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Competitive bidding change aims to help more small and veteran-owned businesses

A modification to the county bidding process could create more opportunities for smaller and veteran-owned businesses.

Current statute permits a county board to directly bid to such entities for a contract up to $250,000. Hoping to help small contractors compete against larger ones, HF1671 would triple the cap to $750,000.

We want to give these smaller businesses a way to grow and survive, said Rep. Michael Nelson (DFL-Brooklyn Park), the bill sponsor.

Approved 10-3 Friday by the Nelson-chaired House State Government Finance and Elections Committee, the bill’s next stop is the full House. Sen. John Jasinski (R-Faribault) sponsors the companion, SF1974, which awaits action by the Senate Local Government Policy Committee.

Michael Rosenfeld, manager of negotiated procurement in Hennepin County’s Purchasing Department, said interest is high in doing county work.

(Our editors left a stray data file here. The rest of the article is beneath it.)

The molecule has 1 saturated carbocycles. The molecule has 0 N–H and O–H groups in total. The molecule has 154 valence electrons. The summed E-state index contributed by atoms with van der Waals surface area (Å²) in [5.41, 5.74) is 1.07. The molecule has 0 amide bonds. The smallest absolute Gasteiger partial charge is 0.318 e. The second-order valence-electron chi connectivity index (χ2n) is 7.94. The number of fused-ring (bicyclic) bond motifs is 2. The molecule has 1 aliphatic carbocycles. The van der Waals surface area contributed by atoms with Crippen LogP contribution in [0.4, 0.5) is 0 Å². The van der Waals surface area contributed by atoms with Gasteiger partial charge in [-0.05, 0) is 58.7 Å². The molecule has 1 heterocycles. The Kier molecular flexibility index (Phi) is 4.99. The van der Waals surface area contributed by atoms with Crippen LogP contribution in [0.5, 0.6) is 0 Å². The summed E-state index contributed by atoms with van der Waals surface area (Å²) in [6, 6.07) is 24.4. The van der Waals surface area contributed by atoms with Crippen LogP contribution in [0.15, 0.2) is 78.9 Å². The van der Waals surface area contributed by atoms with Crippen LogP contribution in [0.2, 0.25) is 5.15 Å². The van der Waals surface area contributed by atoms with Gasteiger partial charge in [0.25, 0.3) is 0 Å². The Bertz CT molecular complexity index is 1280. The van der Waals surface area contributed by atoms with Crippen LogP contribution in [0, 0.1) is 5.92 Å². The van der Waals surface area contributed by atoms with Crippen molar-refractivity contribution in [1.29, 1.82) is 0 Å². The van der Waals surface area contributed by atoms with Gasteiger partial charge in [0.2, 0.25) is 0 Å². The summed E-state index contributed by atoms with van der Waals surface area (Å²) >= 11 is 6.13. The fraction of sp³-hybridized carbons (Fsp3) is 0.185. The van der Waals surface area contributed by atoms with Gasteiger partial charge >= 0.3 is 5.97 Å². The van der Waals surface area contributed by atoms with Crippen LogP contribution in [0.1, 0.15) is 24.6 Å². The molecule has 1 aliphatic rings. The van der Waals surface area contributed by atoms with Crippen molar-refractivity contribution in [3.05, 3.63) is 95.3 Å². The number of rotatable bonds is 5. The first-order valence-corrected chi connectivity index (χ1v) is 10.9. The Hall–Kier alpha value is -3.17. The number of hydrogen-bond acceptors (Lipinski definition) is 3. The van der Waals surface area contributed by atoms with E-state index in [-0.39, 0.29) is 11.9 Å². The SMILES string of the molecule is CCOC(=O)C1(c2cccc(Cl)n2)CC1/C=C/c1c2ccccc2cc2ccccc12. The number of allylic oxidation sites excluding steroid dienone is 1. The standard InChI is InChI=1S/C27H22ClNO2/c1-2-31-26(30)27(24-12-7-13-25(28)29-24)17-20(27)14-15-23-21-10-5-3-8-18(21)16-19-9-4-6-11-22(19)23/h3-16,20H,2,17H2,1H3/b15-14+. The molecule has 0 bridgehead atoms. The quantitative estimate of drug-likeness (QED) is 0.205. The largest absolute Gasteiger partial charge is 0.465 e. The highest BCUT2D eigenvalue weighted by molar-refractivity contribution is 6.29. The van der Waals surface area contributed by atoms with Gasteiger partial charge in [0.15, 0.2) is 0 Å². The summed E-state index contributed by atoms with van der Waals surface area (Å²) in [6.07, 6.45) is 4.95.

“After the Legislature increased the amount that counties can directly bid to small businesses in 2018 from $100,000 to $250,000, our spending with these small commercial building contractors tripled in the next year,” he said.

Rosenfeld said $750,000 would capture most small- to mid-size projects, instead of bidding parts of larger projects to smaller contractors. In 2019, the change would have allowed 13 more contract awards totaling $6.09 million in Hennepin County.

“We frankly feel there is greater capacity in the marketplace than what we are able to access under current law,” Rosenfeld said. “This bill would create more balance and would allow us to offer opportunities of a scale that these businesses are well-capable of delivering.” Contractors must be bonded.

“Small businesses want the opportunity to show the quality and value they can deliver,” said Rep. Kristin Bahner (DFL-Maple Grove).

A former mayor and self-described “recovering small-business owner,” Rep. Jim Nash (R-Waconia) called the idea a “pretty grandiose leap.” Among his concerns is protecting taxpayers by taking out potential competitiveness in bids.

This seems to be more of a convenience for the government and less work for them, said Rep. Steve Drazkowski (R-Mazeppa).

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